Cystic Fibrosis

Background/Epidemiology

  • Most common fatal genetic disease in caucasians
  • Incidence of ~1 in 2500 live births
  • NB It can be associated with atopy/asthma in up to 88%

Genetics and Pathophysiology

  • Result of mutations (most commonly ΔF508) affecting a gene on chromosome 7 encoding a subunit of a chloride channel (cystic fibrosis transmembrane conductance regulator- CFTR)
    • Results in increased sodium and chloride (salt) in sweat and increased resorption of sodium and water from respiratory epithelium.
    • The main pathology seen in CF is a relative dehydration of the airways which can predispose to bacterial infections and ciliary dysfunction
    • There are other organs affected
      • e.g. pancreas, GI tract and reproductive system
  • Most patients are identified through screening either antenatally (at risk) or at birth (screening)

Diagnosis

  • The majority will be diagnosed by immunoreactive trypsinogen (IRT) on the blood spot (Guthrie) test 6 days post-natally

Complications/Clinical Features

  • Most patients will develop bronchiectasis during childhood.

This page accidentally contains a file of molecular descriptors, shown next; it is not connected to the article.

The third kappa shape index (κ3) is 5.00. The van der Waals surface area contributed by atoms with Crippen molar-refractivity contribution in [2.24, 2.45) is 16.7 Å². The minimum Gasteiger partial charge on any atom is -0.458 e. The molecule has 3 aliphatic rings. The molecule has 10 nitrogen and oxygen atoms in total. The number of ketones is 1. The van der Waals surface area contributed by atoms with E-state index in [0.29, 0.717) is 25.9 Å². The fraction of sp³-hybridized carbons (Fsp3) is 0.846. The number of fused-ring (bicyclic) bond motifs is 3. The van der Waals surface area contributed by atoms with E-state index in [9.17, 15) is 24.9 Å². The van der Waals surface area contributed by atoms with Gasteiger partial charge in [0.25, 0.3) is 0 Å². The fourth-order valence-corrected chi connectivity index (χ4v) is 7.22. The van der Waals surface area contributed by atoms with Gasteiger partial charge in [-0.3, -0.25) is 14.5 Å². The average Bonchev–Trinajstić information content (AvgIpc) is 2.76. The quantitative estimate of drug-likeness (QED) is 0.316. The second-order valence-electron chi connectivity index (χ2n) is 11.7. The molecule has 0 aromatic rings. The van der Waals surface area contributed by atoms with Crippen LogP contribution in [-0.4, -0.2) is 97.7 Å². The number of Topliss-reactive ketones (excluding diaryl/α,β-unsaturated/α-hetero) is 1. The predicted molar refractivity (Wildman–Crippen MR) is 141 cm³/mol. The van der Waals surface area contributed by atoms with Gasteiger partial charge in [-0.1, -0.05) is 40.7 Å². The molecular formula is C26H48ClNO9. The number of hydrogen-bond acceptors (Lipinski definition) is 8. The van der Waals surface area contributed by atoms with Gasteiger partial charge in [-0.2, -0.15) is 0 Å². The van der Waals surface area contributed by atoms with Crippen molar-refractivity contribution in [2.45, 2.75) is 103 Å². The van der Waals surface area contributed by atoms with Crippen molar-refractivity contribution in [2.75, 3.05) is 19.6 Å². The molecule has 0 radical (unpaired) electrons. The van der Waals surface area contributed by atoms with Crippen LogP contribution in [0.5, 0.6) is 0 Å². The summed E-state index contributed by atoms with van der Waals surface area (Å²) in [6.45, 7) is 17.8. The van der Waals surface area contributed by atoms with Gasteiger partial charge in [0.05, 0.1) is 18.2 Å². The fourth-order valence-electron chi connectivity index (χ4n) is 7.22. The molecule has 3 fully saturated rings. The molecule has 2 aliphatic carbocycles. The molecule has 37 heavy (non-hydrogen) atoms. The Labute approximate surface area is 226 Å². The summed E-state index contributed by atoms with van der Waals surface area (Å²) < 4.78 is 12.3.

• Lungs are ‘fragile’
      • Frequent exacerbations of bronchiectasis
      • Spontaneous pneumothorax (20%)
      • Haemoptysis
      • Nasal polyps
      • Respiratory failure
      • Cor pulmonale
      • Lobar collapse
  • Extra-respiratory features include
    • GI
      • Malabsorption (including failure to thrive) and steatorrhoea
      • Biliary cirrhosis and portal hypertension
      • Gallstones
      • Acute pancreatitis
      • Heartburn and peptic ulcers (often secondary to pancreatic failure)
    • Diabetes (25%)
    • Delayed puberty
    • Male infertility
    • Stress incontinence
    • Osteoporosis
    • Arthropathy
    • Cutaneous vasculitis
    • Rectal prolapse (up to 10%)
      • NB ALL children who present with rectal prolapse in the absence of other symptoms should be investigated for CF

Management

  • Patients require intense physiotherapy to help clear secretions from the lungs
  • Regular nebulised tobramycin is used between acute exacerbations to help prevent/suppress chronic pseudomonas infection
  • Patients will usually require intense (and possibly unusual) antibiotic treatments to tackle all infections (initially normal specific antibiotics for infections but later more specialised anti-pseudomonas antibiotics)
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